There was a time long long ago where humankind gathered around fires at night, where in the dangerous dark only the stars and the flames could light your way. Back then when the darkness cloaked the fields and valleys of everyday life, we retreated into the safety of our shelters where we kept warm and kept watch by this almost mystical light- and we told truths and tales to each other. And those truths and those tales were often the same thing in a time where we walked among stories and legends every day.

If you were to go back in time and listen a while you would inevitably hear of some fantastical bird species or another, perhaps the Thunderbird of the native Americans, or the strange Boobrie of Scottish origin- maybe something even weirder and wilder. There are many places in the ancient world you could travel to and hear stories of the rarest of all birds- a creature that had clearly spread its wings and influence far and wide. The phoenix.

If we travel to Greece, we can listen to stories of how the song of the phoenix is so very beautiful that once Apollo himself halted his golden chariot as he pulled the sun across the sky just so he could listen. If we go to China, they can tell us that there is not a more auspicious sight and that whenever a new emperor is crowned, we should look to the skies for these flaming bringers of good tidings. In Egypt, it is said that a ritual took place every 500 years in the temple of the sun; they would tell you that the old phoenix will return to his birthplace from Arabia in the east and would throw itself on to a pyre it has built of cinnamon and spices and from that fire a new bird would arise. Who could say if this was a new bird altogether or if in the fire our phoenix shed the ailments of age and spun itself a new existence?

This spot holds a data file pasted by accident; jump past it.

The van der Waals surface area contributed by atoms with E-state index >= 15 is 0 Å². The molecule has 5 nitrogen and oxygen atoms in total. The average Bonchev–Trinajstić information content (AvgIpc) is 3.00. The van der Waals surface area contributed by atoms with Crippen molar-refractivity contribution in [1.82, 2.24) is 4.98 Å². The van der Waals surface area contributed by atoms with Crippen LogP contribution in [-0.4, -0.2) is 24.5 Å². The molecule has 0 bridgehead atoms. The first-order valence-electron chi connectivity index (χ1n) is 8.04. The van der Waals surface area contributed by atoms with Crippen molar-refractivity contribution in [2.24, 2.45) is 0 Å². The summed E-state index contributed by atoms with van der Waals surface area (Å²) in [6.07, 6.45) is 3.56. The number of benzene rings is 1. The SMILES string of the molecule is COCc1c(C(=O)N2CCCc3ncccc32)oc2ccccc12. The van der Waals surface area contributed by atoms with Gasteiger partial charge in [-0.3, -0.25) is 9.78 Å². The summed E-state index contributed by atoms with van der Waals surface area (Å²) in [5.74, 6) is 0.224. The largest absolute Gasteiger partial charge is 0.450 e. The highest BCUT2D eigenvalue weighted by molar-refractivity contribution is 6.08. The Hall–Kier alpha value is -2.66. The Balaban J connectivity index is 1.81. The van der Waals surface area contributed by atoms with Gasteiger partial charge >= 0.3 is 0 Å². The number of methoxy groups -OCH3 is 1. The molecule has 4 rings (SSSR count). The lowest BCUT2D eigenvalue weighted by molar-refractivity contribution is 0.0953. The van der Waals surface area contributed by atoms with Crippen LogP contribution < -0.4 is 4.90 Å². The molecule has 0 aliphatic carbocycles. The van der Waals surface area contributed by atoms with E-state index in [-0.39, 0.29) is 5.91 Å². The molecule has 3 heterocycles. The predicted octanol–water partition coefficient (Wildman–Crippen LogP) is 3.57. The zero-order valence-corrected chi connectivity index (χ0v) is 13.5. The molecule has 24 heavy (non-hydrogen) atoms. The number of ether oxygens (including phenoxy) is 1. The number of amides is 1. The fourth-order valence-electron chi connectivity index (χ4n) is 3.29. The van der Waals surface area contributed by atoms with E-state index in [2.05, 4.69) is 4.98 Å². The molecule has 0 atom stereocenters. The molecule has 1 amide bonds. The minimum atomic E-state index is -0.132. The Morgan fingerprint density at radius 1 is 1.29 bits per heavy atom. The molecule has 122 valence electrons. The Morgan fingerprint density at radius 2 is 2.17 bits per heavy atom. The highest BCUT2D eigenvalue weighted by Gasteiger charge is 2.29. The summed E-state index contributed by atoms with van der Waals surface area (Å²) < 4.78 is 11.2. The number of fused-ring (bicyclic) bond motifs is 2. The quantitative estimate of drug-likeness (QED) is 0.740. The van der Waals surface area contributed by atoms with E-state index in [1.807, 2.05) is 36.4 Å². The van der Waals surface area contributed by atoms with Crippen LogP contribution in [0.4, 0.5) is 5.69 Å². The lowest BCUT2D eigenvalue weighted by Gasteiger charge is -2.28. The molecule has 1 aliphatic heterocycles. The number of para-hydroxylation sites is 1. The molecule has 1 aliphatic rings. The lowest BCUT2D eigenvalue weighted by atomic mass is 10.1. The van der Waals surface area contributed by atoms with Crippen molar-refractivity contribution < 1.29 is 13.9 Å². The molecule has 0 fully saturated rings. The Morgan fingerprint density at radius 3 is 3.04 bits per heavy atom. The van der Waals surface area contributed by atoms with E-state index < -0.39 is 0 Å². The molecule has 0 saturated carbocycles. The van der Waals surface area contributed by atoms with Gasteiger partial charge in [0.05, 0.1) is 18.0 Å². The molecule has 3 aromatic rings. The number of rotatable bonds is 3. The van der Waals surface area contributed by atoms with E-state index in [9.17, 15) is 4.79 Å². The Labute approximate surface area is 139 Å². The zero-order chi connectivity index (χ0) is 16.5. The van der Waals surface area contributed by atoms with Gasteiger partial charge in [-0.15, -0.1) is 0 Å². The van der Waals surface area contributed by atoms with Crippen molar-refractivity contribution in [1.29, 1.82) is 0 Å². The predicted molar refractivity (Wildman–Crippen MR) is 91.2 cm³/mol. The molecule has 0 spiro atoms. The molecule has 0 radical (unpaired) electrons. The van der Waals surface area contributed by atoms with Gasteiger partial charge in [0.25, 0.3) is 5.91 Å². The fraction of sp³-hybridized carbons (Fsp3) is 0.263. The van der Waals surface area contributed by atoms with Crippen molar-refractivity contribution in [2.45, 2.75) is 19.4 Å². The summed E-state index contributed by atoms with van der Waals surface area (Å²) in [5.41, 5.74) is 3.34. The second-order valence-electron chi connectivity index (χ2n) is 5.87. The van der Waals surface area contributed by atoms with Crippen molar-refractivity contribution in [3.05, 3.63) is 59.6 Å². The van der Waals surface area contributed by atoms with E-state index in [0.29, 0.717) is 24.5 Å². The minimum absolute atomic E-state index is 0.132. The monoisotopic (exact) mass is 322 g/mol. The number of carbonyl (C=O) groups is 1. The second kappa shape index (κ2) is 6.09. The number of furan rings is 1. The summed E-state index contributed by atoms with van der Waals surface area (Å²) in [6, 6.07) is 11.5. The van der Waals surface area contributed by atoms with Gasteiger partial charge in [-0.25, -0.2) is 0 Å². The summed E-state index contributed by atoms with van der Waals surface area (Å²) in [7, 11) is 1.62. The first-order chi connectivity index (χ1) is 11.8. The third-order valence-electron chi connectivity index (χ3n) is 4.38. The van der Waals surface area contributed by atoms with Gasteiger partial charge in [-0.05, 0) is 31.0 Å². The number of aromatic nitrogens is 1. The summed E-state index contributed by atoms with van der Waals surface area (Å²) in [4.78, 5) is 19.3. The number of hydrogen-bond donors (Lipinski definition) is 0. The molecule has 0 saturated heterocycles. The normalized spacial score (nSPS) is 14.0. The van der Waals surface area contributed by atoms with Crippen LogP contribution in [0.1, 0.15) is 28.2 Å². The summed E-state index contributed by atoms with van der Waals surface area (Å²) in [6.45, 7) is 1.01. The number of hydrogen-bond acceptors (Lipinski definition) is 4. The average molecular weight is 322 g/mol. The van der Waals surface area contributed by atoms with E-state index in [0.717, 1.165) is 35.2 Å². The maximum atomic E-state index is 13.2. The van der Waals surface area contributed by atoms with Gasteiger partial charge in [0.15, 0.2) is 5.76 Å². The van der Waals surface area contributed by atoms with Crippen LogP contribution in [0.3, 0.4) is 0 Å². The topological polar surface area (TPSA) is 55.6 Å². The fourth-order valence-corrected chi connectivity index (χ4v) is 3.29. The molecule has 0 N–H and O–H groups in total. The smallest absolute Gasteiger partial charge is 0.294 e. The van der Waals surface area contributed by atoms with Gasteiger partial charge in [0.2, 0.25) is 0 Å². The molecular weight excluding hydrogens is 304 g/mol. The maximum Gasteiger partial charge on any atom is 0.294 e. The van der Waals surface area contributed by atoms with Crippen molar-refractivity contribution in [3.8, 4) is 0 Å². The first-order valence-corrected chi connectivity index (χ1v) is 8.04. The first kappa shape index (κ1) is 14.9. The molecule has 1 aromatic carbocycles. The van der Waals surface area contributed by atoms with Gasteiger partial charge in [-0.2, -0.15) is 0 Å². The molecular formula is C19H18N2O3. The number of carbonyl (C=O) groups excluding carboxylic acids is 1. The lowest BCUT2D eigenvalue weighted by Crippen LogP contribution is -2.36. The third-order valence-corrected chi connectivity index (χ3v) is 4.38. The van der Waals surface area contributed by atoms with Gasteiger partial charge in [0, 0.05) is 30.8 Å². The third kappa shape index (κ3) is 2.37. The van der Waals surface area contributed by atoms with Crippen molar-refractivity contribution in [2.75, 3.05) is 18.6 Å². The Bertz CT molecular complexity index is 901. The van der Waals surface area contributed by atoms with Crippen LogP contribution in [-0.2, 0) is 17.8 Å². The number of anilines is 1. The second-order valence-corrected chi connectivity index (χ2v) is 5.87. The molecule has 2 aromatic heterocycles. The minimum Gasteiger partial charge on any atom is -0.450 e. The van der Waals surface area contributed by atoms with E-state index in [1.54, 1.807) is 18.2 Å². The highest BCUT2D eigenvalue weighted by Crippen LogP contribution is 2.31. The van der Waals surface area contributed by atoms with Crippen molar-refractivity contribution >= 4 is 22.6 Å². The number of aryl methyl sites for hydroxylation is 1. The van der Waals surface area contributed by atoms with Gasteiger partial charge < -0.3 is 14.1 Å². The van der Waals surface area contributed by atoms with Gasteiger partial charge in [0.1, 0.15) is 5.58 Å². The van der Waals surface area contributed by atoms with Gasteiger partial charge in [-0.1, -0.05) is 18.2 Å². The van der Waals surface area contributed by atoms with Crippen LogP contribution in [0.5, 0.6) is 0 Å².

If we travel to Rome, they can tell us that they’ve heard from the east that the tears of a phoenix can heal and that the ashes can bring long life, they can tell you about the cycle of immortality… In many ways they know their stuff and felt a strong affinity with the phoenix. There may only ever be one phoenix at a time but here in the Roman empire you can see images and depictions of them everywhere. I wonder how they would feel at the irony that their empire really did only have a lifespan 3 years longer than their beloved king of birds.

So what if we leave the ancient worlds? No more do we huddle around fires at night for warmth and safety and in the age of electricity we hardly need something so flickery a light source and yet we still find it homely. Fire, one of the cornerstones of civilizations for centuries is now more of a luxury than an essential of life. We still tell stories of the phoenix, but they are often relegated to children’s books. Where the ancients knew phoenixes where real and looked to the sky for them, we are much too busy to look anywhere but where we are. And yet they persist. These tales and truths can teach us that in the fire we can be reborn, that strength and healing can be found in tears, that life can be found in death and that throwing yourself on pyres of cinnamon on top of ancient Egyptian temples is probably an activity best left to the birds.

Now you know the story, check out the candle inspired by it: the Arctis Phoenix Candle

Coming soon!

Coming soon!

Coming soon!

Coming soon!